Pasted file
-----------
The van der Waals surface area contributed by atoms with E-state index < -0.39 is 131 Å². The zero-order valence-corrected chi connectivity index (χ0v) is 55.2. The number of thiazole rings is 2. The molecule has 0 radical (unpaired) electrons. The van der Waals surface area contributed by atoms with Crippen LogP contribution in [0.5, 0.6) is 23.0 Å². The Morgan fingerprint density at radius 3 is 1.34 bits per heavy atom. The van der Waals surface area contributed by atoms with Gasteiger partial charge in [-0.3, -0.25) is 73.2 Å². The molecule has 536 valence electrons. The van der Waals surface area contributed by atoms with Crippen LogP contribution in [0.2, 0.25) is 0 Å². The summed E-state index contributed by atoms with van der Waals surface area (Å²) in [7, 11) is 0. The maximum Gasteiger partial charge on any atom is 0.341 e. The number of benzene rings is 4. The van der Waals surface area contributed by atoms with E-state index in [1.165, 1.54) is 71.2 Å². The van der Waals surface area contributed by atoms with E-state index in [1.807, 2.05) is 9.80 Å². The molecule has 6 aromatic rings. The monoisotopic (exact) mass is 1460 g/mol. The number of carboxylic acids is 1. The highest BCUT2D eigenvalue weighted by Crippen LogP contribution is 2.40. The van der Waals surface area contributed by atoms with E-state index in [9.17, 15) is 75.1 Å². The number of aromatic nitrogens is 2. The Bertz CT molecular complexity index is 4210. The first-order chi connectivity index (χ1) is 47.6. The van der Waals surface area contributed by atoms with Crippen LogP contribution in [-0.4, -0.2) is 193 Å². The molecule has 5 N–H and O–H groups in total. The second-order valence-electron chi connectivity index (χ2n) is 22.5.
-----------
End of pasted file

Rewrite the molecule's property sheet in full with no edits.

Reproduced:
The van der Waals surface area contributed by atoms with E-state index < -0.39 is 131 Å². The zero-order valence-corrected chi connectivity index (χ0v) is 55.2. The number of thiazole rings is 2. The molecule has 0 radical (unpaired) electrons. The van der Waals surface area contributed by atoms with Crippen LogP contribution in [0.5, 0.6) is 23.0 Å². The Morgan fingerprint density at radius 3 is 1.34 bits per heavy atom. The van der Waals surface area contributed by atoms with Gasteiger partial charge in [-0.3, -0.25) is 73.2 Å². The molecule has 536 valence electrons. The van der Waals surface area contributed by atoms with Crippen LogP contribution in [0.2, 0.25) is 0 Å². The summed E-state index contributed by atoms with van der Waals surface area (Å²) in [7, 11) is 0. The maximum Gasteiger partial charge on any atom is 0.341 e. The number of benzene rings is 4. The van der Waals surface area contributed by atoms with E-state index in [1.165, 1.54) is 71.2 Å². The van der Waals surface area contributed by atoms with E-state index in [1.807, 2.05) is 9.80 Å². The molecule has 6 aromatic rings. The monoisotopic (exact) mass is 1460 g/mol. The number of carboxylic acids is 1. The highest BCUT2D eigenvalue weighted by Crippen LogP contribution is 2.40. The van der Waals surface area contributed by atoms with E-state index in [9.17, 15) is 75.1 Å². The number of aromatic nitrogens is 2. The Bertz CT molecular complexity index is 4210. The first-order chi connectivity index (χ1) is 47.6. The van der Waals surface area contributed by atoms with Crippen LogP contribution in [-0.4, -0.2) is 193 Å². The molecule has 5 N–H and O–H groups in total. The second-order valence-electron chi connectivity index (χ2n) is 22.5.